Russia ordered to pay $50 billion to oil shareholders

Former Yukos oil company CEO Mikhail Khodorkovsky (center).

There was more bad news for Russia today. The Hague, an international arbitration court, ruled the country acted improperly when it confiscated the assets of the oil company Yukos back in 2003.

The court’s ruling requires Russia to pay $50 billion to former Yukos shareholders but “there’s no likelihood that they will simply roll over and hand the cash over” says the BBC’s Andrew Walker.

Russia has already says it will appeal the ruling but Walker says shareholders of Yukos could fight back. They could get a court order to seize some of Russia’s commercial assets but that would likely take years.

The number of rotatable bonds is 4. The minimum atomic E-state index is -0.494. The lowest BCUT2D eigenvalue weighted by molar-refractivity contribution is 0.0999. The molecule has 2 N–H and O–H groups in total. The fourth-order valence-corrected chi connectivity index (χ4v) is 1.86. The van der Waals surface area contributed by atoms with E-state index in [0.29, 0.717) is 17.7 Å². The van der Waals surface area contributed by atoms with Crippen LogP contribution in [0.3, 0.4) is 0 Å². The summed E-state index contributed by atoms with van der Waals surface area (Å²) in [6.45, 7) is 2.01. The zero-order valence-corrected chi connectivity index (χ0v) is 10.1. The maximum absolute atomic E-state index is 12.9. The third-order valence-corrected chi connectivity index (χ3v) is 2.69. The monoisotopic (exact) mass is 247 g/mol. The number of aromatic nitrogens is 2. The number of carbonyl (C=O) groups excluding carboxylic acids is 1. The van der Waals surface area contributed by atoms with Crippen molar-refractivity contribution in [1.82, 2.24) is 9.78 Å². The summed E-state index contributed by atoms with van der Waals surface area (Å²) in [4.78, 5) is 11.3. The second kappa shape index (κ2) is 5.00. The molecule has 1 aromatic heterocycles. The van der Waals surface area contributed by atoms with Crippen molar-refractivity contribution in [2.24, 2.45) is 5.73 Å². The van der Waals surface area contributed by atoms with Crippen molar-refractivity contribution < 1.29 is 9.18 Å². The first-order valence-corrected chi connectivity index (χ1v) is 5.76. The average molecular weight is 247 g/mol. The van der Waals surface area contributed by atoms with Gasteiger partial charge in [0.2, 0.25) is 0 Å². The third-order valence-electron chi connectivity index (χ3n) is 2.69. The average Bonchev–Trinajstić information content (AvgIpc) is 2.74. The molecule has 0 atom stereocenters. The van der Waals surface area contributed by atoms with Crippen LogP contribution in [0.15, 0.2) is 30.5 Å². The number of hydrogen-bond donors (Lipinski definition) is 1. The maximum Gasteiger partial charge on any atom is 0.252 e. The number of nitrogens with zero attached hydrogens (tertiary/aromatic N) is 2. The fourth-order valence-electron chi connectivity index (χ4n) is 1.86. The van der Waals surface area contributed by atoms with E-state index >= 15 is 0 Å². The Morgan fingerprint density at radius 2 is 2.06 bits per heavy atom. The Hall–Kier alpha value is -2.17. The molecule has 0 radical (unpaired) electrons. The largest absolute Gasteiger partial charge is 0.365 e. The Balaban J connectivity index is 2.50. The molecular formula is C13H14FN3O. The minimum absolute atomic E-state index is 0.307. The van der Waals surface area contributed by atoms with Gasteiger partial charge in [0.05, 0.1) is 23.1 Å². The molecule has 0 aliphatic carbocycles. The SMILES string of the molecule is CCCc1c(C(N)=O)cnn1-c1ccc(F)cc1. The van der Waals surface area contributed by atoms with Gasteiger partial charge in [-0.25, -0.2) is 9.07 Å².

The ruling probably won’t mean much to other companies with an eye to invest in Russia. Walker says Russia already has a poor reputation when it comes to creating a good climate for business.

“Investors that get involved in Russia are typically doing it because they think that the energy resources there are so large that there must ultimately be the potential to make money. “

Walker notes that tomorrow, EU officials will meet to consider sanctions against the energy, arms, and financial sectors in Russia.

About the author

David Gura is a reporter for Marketplace, based in the Washington, D.C. bureau.

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